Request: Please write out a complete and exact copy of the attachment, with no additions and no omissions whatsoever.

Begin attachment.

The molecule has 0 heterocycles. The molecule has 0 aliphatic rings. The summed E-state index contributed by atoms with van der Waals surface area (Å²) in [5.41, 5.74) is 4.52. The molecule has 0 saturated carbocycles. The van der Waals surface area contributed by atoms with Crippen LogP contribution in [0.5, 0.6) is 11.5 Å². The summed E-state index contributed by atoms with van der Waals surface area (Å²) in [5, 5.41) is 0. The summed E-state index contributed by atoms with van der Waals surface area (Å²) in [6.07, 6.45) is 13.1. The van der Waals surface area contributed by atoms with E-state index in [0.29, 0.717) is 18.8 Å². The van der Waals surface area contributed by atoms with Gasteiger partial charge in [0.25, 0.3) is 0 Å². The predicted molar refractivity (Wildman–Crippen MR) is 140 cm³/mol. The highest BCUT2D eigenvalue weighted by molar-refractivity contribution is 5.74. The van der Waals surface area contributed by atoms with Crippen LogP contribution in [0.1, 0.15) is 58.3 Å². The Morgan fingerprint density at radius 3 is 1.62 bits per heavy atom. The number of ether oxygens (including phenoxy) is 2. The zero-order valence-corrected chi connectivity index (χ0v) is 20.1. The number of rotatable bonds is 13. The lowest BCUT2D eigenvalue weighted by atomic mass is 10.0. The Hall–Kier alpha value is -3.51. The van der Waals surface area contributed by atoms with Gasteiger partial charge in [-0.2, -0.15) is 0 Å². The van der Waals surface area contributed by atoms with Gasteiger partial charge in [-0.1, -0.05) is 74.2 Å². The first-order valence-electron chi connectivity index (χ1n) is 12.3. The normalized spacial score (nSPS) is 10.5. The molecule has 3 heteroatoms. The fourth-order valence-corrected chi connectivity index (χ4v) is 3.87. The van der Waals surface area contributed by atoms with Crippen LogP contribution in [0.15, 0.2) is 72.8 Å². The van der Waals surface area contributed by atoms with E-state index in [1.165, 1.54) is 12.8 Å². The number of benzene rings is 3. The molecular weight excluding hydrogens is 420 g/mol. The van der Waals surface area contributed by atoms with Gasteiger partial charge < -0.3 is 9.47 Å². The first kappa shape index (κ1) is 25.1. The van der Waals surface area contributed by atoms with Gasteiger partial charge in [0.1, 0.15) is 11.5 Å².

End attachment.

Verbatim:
The molecule has 0 heterocycles. The molecule has 0 aliphatic rings. The summed E-state index contributed by atoms with van der Waals surface area (Å²) in [5.41, 5.74) is 4.52. The molecule has 0 saturated carbocycles. The van der Waals surface area contributed by atoms with Crippen LogP contribution in [0.5, 0.6) is 11.5 Å². The summed E-state index contributed by atoms with van der Waals surface area (Å²) in [5, 5.41) is 0. The summed E-state index contributed by atoms with van der Waals surface area (Å²) in [6.07, 6.45) is 13.1. The van der Waals surface area contributed by atoms with E-state index in [0.29, 0.717) is 18.8 Å². The van der Waals surface area contributed by atoms with Gasteiger partial charge in [0.25, 0.3) is 0 Å². The predicted molar refractivity (Wildman–Crippen MR) is 140 cm³/mol. The highest BCUT2D eigenvalue weighted by molar-refractivity contribution is 5.74. The van der Waals surface area contributed by atoms with Crippen LogP contribution in [0.1, 0.15) is 58.3 Å². The Morgan fingerprint density at radius 3 is 1.62 bits per heavy atom. The number of ether oxygens (including phenoxy) is 2. The zero-order valence-corrected chi connectivity index (χ0v) is 20.1. The number of rotatable bonds is 13. The lowest BCUT2D eigenvalue weighted by atomic mass is 10.0. The Hall–Kier alpha value is -3.51. The van der Waals surface area contributed by atoms with Gasteiger partial charge in [-0.2, -0.15) is 0 Å². The van der Waals surface area contributed by atoms with Gasteiger partial charge in [-0.1, -0.05) is 74.2 Å². The first-order valence-electron chi connectivity index (χ1n) is 12.3. The normalized spacial score (nSPS) is 10.5. The molecule has 3 heteroatoms. The fourth-order valence-corrected chi connectivity index (χ4v) is 3.87. The van der Waals surface area contributed by atoms with Crippen LogP contribution in [0.15, 0.2) is 72.8 Å². The van der Waals surface area contributed by atoms with E-state index in [1.165, 1.54) is 12.8 Å². The number of benzene rings is 3. The molecular weight excluding hydrogens is 420 g/mol. The van der Waals surface area contributed by atoms with Gasteiger partial charge < -0.3 is 9.47 Å². The first kappa shape index (κ1) is 25.1. The van der Waals surface area contributed by atoms with Gasteiger partial charge in [0.1, 0.15) is 11.5 Å².